Masculinity in “Things Fall Apart”

Chinua Achebe wrote the novel Things Fall Apart to show the Igbo culture and the effect of colonization on it from an African’s point of view. Throughout the novel, the themes of masculinity vs. feminism and weak vs. strong were developed with regards to a clansman named Okonkwo. Pre-colonial Okonkwo was a wealthy clansman who had many titles. After colonization, he was poor, lost all of his titles, and lost his freedom. This, in part, was due to Okonkwo’s internal struggles of masculinity vs. feminism and weak vs. strong. Before colonization, Okonkwo did not want to be like his father. His father was a lazy alcoholic who did nothing but drink and play his flute. Okonkwo saw this as being weak. He was very much the opposite of this. He was a hard worker, had many titles, and was wealthy. Achebe writes, “it was fear from himself, least he should be found to resemble his father.” This fear drove Okonkwo to be the best and noblest man in the clan, however, he was very violent toward his three wives. Okonkwo’s anger gets the best of him when he gets into a fight with one of his wives. The story shows this in the passage, “he pressed the trigger and there was a loud report accompanied by the wail of his wives and children.” After colonization, Okonkwo realized that he had become a relic in that compliance rather than violence constitutes the wisest principle for survival when white man came to live among the Umuofians. This goes against what Okonkwo places value in. Fear of being like his father is what drove this in him. All of this can be seen when Achebe writes, “perhaps down in his heart Okonkwo was not a cruel man … but his whole life was dominated by fear, the fear of failure and of weakness.” This fear ultimately led Okonkwo to take his own life by hanging himself after killing a messenger to the white man. He took his own life because, “he knew that Umuofia would not go to war” and that the white man would end up coming for him. 

Okonkwo’s choices led to his own demise. His suicide was seen as a crime in that, “it is an abomination for a man to take his own life … it is an offense against the Earth.” He did this because he was both unable and unwilling to change in the face of adversity in the form of colonization of the Igbo clan by the white man. His fear of being perceived of as being weak kept him from changing in order to survive. This affected the whole clan in that it lost a respected leader. This is seen when Obierika, Okonkwo’s friend, says, “that man was one of the greatest men in Umuofia.” Okonkwo did not change after the colonization of the Igbo clan by the white man. His internal struggle to remain masculine and strong proved to be more important than surviving. His point of view and how it was uncompromising in the face of adversity was Achebe’s main point of this novel. Dedication to one’s values is timeless and affects all.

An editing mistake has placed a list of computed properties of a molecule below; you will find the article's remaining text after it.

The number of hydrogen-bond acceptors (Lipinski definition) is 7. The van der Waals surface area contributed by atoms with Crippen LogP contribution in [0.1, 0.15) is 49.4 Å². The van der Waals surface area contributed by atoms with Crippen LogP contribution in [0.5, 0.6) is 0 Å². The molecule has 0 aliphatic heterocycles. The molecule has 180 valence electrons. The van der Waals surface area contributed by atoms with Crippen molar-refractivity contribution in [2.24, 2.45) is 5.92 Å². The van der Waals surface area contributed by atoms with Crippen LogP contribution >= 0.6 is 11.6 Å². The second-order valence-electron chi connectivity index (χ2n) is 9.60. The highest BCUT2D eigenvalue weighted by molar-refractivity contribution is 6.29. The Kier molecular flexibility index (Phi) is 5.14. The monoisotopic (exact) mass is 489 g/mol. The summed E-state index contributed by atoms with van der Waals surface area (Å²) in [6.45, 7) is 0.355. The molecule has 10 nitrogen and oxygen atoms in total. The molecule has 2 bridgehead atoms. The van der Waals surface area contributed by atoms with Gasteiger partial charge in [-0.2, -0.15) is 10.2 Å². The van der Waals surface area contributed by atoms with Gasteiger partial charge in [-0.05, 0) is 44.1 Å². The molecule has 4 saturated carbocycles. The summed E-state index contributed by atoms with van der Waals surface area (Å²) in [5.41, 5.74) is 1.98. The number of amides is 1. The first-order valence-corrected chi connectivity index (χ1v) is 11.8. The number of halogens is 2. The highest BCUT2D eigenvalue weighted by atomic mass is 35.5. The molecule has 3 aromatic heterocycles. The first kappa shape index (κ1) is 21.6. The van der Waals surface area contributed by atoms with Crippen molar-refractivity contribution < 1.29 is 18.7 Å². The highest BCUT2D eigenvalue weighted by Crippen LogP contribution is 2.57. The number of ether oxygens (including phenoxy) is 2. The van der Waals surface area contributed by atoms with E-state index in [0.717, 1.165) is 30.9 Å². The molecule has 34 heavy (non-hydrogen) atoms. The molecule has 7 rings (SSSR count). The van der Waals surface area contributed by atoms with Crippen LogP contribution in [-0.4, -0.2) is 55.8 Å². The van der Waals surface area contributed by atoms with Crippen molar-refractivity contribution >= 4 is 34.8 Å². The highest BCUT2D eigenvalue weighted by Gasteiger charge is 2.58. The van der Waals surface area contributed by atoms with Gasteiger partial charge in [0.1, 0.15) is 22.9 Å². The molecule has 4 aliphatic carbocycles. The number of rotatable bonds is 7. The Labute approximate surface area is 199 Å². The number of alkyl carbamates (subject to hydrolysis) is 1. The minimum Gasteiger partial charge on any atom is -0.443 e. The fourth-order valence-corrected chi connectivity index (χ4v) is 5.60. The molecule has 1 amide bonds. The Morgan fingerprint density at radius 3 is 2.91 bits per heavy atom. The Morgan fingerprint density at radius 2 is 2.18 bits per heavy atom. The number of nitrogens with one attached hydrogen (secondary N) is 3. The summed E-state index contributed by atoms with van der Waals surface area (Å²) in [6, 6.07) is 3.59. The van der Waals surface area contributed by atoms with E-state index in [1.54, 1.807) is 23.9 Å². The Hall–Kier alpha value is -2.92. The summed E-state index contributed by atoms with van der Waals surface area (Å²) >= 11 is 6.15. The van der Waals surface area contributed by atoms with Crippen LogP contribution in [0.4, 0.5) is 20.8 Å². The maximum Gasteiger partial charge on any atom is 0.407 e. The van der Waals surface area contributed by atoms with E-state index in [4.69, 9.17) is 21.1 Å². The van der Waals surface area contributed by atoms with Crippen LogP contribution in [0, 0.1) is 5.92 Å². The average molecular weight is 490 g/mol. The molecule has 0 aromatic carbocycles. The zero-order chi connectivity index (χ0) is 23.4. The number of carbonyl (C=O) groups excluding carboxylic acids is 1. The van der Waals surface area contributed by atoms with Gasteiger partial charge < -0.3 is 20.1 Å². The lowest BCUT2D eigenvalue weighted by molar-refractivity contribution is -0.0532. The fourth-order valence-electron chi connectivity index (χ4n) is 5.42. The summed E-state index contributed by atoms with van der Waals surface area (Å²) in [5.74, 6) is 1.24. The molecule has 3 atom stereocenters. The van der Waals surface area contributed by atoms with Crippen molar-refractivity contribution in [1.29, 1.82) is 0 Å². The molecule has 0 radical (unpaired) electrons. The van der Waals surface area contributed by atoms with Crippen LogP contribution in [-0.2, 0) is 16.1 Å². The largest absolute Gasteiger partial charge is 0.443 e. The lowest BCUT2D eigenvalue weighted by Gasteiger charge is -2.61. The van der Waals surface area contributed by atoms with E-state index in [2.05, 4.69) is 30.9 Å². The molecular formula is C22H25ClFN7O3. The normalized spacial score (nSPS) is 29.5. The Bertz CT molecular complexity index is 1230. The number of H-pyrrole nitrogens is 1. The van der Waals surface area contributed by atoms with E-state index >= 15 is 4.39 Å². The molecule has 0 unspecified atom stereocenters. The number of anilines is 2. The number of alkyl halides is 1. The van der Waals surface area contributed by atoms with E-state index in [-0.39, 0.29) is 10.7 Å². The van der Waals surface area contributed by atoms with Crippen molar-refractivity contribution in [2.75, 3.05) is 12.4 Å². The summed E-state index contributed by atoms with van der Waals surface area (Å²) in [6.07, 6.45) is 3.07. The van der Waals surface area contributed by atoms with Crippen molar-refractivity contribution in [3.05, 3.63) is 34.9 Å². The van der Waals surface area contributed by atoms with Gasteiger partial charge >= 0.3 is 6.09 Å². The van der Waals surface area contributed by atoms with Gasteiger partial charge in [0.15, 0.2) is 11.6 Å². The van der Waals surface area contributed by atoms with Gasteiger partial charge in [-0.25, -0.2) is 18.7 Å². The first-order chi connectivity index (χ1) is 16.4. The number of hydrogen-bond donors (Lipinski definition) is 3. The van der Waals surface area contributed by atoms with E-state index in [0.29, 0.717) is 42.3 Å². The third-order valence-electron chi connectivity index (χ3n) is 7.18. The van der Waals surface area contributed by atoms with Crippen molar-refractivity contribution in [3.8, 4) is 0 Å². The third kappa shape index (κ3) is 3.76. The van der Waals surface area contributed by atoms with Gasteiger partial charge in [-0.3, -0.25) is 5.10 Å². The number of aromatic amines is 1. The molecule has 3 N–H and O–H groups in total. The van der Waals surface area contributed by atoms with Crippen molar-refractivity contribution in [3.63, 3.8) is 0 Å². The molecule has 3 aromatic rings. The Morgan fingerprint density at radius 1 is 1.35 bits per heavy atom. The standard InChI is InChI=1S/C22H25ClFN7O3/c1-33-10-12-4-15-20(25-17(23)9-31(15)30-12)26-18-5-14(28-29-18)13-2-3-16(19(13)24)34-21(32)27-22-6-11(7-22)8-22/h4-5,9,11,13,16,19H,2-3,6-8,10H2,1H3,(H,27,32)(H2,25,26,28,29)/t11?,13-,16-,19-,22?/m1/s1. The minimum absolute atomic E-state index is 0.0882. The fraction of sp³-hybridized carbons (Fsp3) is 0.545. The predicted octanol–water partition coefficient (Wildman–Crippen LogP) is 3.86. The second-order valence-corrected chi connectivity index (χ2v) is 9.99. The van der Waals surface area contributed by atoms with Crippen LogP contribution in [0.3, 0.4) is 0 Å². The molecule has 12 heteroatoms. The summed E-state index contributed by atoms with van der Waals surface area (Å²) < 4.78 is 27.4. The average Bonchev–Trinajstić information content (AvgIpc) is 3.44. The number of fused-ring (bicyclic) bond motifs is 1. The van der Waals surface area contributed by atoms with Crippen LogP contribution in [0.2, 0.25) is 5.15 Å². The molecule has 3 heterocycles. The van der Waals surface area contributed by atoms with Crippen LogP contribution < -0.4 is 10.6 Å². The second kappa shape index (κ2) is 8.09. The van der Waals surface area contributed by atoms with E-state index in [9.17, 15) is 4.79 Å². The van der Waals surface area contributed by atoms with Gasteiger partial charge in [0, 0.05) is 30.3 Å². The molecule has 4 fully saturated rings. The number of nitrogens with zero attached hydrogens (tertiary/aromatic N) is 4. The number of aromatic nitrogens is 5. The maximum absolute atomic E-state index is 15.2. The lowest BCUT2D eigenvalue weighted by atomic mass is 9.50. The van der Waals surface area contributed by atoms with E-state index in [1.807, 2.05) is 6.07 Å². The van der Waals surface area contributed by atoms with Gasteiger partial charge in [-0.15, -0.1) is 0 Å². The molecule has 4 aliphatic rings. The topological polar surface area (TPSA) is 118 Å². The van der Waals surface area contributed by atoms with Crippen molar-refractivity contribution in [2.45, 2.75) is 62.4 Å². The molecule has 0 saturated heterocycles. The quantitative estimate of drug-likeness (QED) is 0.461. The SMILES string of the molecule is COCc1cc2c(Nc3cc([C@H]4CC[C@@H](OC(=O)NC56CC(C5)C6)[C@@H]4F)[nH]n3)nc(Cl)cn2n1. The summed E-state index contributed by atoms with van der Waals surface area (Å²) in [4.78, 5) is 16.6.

Did you like this example?

Cite this page

Masculinity In "Things Fall Apart". (2021, Jul 28). Retrieved September 28, 2021 , from
https://studydriver.com/masculinity-in-things-fall-apart/

This paper was written and submitted by a fellow student

Our verified experts write
your 100% original paper on any topic

Check Prices

Stuck on ideas? Struggling with a concept?

Studydriver writers will make clear, mistake-free work for you!

Get help with your assigment
Leave your email and we will send a sample to you.
Go to my inbox
Didn't find the paper that you were looking for?
We can create an original paper just for you!
Get Your Price